Thursday, May 5, 2011

The Great Outdoors & Sabbaticals

"Go outside and play!" was a common refrain from my childhood. My parents, like theirs, sent me outside. We climbed trees and got stuck, pretended we were scouts, hid in our wild grass fort, thought the woods were a magical place, and sometimes played neighborhood games of tag, hiding-go-seek, and, later, wrestling. As puberty began, the boys, five of them, pushed me away. It forced me to expand my horizons to a neighbor girl down the road. She loved fashion, magazines, had a dog, and a pair of roller skates. I'd say Trish was my first girly friend. We moved not long after that time to Spain. As a fully formed teenager it was all about my friends anyway which meant we did a lot of strolling about and hanging around in man made structures from school to pool to friend's houses- from a childhood spent in the boughs of trees to an adolescence spent in the depths of concrete. Some of my imagination may have gotten lost along the way.

In Trainspotting, the character Tommy takes his friends to the country side. After stepping off the train they protests; he says, "It's the great outdoors! It's fresh air!" Followed by "Doesn't it make you proud to be Scottish?" There is an earnestness to Tommy's attempt to get his friends away from the drug infested squalor they endure, but they are conditioned to their world and want to stay there- the wide open space does not speak to them. We persists too long in places that are hard on us.

Forgetting the widgets, the office, the papers; the simplest way to be in the moment is to go outside. An element of the wild- the lone butterfly fluttering about, a blooming flower- can substitute until the chance comes along to go to one of those beautiful places. Until then I toil in my yard, I bike down to the store, I sit in warm patches of sunlight, very still, and I always feel better. The real issue is why do we have to get sick, ill, tired, or overwhelmed before we do more of these things? I am always amused by these foibles of human nature- I don't think I am the only one who persists in continuing habits long past their prime or in avoiding some I need to acquire. Effort is required to maintain habits- we inherently get sloppy with things we know well, so we need a checklist or we need to mix it up to keep us on our toes and keep us honest. Mostly, I find I take the lazy option and do what I already know how to do.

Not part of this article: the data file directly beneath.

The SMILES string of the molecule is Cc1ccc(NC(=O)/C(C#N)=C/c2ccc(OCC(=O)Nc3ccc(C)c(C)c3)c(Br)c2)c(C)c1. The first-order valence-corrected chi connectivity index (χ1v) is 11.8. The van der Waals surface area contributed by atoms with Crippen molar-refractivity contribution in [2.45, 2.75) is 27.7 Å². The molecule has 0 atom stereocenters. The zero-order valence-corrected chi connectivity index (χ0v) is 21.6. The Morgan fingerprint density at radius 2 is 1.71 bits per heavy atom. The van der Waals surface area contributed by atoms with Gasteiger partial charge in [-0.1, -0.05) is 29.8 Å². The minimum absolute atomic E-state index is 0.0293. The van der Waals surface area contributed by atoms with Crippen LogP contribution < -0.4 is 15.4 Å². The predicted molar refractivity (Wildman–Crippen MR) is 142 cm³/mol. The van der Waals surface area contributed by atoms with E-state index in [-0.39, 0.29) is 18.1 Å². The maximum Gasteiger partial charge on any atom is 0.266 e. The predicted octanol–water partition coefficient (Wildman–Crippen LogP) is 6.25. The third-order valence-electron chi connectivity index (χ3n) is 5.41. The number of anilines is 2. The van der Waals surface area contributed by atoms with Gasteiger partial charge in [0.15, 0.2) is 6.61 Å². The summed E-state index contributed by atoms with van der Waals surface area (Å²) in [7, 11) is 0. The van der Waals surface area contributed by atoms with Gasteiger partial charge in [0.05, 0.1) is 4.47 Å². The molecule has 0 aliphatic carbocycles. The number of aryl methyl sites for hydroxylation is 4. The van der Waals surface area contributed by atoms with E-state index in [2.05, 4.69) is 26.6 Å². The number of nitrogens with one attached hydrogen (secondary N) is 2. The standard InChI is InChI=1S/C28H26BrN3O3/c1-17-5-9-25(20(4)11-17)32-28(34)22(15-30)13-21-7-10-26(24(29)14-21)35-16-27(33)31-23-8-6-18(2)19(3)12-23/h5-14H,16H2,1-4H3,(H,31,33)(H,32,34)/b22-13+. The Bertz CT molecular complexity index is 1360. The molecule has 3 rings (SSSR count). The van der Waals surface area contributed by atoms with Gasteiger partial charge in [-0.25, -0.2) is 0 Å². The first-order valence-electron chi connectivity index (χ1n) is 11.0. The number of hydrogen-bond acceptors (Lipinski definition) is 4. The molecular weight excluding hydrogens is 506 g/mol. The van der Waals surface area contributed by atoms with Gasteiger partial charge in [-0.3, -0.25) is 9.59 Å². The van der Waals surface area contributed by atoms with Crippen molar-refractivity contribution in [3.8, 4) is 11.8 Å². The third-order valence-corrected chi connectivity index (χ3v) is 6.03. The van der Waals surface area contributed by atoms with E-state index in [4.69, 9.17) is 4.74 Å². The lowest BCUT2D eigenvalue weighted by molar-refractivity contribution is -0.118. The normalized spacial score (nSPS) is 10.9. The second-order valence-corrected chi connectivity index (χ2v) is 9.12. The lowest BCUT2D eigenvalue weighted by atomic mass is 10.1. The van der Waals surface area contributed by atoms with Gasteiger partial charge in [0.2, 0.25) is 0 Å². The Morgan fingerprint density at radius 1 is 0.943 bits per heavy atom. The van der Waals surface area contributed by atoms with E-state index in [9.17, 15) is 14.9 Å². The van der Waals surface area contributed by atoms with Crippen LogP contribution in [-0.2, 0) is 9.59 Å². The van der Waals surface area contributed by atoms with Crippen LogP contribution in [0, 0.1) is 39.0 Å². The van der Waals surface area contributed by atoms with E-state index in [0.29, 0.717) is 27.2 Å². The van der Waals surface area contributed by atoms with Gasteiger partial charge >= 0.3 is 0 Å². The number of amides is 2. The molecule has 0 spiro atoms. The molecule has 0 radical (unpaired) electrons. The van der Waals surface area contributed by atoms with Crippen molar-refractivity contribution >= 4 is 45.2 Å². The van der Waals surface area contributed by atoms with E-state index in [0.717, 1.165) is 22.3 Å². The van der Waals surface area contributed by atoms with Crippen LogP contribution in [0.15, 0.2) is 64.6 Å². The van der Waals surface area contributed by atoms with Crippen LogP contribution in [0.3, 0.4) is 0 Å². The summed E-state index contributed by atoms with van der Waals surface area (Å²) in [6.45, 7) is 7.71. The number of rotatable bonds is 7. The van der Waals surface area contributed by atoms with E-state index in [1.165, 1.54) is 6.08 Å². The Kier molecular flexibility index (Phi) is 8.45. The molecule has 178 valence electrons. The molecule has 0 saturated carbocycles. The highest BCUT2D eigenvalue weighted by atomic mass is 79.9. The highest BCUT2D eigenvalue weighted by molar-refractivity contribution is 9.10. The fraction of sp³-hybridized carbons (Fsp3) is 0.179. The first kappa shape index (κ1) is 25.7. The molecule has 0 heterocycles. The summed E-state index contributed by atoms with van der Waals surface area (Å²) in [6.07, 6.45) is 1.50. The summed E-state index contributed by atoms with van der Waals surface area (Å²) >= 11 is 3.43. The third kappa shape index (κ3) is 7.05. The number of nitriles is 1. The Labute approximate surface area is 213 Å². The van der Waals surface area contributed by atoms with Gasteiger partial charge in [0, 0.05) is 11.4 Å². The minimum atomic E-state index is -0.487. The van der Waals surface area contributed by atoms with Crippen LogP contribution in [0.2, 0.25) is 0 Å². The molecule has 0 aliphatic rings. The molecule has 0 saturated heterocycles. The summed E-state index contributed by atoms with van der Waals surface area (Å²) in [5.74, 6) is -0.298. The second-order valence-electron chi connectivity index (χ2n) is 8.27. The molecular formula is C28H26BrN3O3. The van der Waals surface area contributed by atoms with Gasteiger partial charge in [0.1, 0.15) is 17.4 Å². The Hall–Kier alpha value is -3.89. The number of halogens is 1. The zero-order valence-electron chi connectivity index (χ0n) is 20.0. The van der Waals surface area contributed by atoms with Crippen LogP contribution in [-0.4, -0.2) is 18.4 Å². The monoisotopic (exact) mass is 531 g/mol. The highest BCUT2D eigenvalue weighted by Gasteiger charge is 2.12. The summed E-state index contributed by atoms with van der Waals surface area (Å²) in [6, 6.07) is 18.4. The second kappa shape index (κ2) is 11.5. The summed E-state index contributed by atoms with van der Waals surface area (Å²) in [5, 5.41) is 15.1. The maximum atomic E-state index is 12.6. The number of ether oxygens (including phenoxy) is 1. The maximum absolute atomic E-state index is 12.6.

Unexpectedly, my husband was in the hospital which resulted in him not eating food for five days. He commented that he had a new awareness of tastes he had not noticed, at the same intensity, before. It made me think of fasting. I can't say I have ever truly fasted except overnight to get blood work drawn. I tried negotiating with the obstetrician at my daughter's delivery for juice; I was starving. So though I have had little interest or experience with fasting, perhaps this reset of our senses is a reason for doing it.

Sabbaticals, fasts, time in the wilderness, making time for stillness and quiet are in essence a way to stop our worn ways. A time of fasting can renew tastes; a rest can help us see a new direction, yielding in a change of thought or routine. Vacation'a focus is on fun with a tendency toward excessiveness- food, sights, and delights of all sorts so perhaps is not the kind of break we need. A book title on the NPR website caught my attention:A Time to Keep Silence by Patrick Leigh Fermor. He writes about his shift in awareness going from the noise of Paris to the silence of a monastery:

A Time To Keep SilenceThe explanation is simple enough: the desire for talk, movement and nervous expression that I had transported from Paris found, in this silent place, no response or foil, evoked no single echo; after miserably gesticulating for a while in a vacuum, it languished and finally died for lack on any stimulus or nourishment. The the tremendous accumulation of tiredness, which must be the common property of all our contemporaries, broke loose and swamped everything. No demands, once I had emerged from that flood of sleep, were made upon my nervous energy; there were no automatic drains, such as conversations at meals, small talk, catching trains, or the hundred anxious trivialities that poison everyday life.

There is a need for this experience in every life not just a monk's. We all have need of space and quiet whether we are aware of it or not. Modern life seems so noisy and busy and connected that quiet space is rare and undervalued. We might find we have new tastes, new delights, and more rest if we take a break- whether time outdoors or in silence.